Wednesday, June 8, 2016

Foods and Herbs to Improve Memory

Ginkgo biloba has numerous applications ranging from enhancing brain function to deceasing the effects of cognitive decline in the elderly. One reason why Ginkgo may have a large range of effects on the body may lie in its anti-inflammatory properties. In a study that explored endothelial cell dysfunction, researchers found that Ginkgo biloba was able to protect endothelial cells from oxidized proteins (oxLDL) by reducing the amount of reactive oxygen species and enhancing AMPK pathways.

This could be one reason why some of the long  term studies on the elderly have found a decrease in cognitive decline. In a 20 year population based study on 3,612  people aged 65 or more, researchers found a lower rate of decline in the participants who took Ginkgo biloba extract.

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Coconut oil is rich in medium-chained-triglycerides (MCTs), which your body and your brain prefers to use for energy. Coconut oil has surged in popularity in recent years, with good cause. It is ant-viral, ant-microbial, and anti-fungal. It is also extremely versatile, it can be used in cooking, baking, in smoothies, and even to make your own antioxidant chocolate.
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Avocados monounsaturated fat plumps up cell membranes and protect the cells from free radical damage. This wonderful vegetable has received a bad rap for too many years. This is a healthy fat, unlike trans fats, which can slip into the cell membranes, but which do not have the ability to help the cells move nutrients in and wastes out.
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Wild salmon, which also provides the fat needed for the phospholipid bilayer around our cells, has omega-3 fatty acids. Omega-3 fatty acids contain EPA (eicosapentaenoic acid) and DHA (docosahexaenoic acid). These are long chain fatty acids and they have been the subject of a great deal of research. Improvements in mood disorders such as depression, cognition, and autoimmune disease have all been noted. Other fatty fish like anchovies, bluefish, herring, mackerel, and sardines also have EPA and DHA, as does fish oil.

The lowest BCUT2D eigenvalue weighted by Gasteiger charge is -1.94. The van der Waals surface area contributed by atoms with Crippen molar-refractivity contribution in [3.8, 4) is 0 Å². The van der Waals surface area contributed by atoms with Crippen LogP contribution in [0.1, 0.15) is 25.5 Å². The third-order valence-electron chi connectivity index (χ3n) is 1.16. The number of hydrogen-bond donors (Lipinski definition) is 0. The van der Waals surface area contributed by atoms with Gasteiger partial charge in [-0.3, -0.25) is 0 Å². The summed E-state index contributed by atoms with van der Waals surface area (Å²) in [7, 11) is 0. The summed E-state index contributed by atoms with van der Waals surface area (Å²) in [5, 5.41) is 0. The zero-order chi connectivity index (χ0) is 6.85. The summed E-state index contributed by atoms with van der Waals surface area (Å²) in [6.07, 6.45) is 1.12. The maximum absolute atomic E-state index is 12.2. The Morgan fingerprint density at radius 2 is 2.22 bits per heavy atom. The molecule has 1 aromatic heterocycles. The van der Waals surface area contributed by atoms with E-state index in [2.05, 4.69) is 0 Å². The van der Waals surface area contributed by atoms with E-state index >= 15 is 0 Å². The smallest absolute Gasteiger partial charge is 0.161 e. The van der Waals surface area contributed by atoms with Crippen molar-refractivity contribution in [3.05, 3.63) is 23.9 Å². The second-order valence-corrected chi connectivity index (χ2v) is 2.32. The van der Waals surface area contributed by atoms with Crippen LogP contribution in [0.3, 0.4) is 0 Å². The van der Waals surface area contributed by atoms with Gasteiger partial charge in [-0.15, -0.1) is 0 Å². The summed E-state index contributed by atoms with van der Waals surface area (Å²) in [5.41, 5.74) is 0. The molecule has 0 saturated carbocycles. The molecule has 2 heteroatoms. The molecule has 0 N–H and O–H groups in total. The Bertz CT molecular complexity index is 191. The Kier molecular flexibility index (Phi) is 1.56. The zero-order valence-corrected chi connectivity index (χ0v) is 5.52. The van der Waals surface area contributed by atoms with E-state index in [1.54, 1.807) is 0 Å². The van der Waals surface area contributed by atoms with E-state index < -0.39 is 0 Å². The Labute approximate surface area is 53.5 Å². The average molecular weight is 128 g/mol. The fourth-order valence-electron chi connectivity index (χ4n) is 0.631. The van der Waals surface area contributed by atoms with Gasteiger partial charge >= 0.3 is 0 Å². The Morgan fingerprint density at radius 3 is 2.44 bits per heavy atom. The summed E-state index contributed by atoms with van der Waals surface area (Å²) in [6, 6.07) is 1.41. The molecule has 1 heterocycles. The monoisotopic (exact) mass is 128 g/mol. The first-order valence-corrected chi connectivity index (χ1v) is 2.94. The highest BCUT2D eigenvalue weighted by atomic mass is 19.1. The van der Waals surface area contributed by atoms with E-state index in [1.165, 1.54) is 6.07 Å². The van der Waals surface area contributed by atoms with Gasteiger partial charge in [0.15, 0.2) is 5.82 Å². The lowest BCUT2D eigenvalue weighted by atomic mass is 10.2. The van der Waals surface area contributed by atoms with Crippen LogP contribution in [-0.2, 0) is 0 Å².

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Tuesday, June 7, 2016

Reducing Levels of Inflammation for Healthy Aging

Making some dietary changes to include more whole foods and less sugar and trans-fats is a great starting point for someone interested in reducing the likelihood of developing chronic inflammatory disease. Changing your diet will not cause the problems associated with the use of commonly prescribed medications.
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For instance, in the past people were told to change their eating habits in order to avoid the symptoms of GERD. However with the advent PPIs that is no longer necessary. The problem with PPIs is that you need to have stomach acid. It cleans your food, and keep you from developing dysbiosis. Stomach acid is necessary to properly break down your food to get the nutrients you need.
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Chronic diseases are also linked to use of non-steroidal anti-inflammatory drugs. These include an increased possibility of developing upper and lower gastrointestinal bleeding, and increased cardiovascular risks. The damage to the gastrointestinal tract can be quite severe. The types of damage seen include perforation, obstruction, and bleeding of upper and lower gastrointestinal tract as well as clinically significant anemia.

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The risk of developing cardiovascular disease is dependent on the type of medication prescribed. Rofecoxib and Diclofenac have been associated with increased cardiovascular disease, Naproxen appears to be a safer choice. A recent meta-analysis found that NSAIDs double the risk of heart failure, but Naproxen did not significantly increase the risk of heart failure.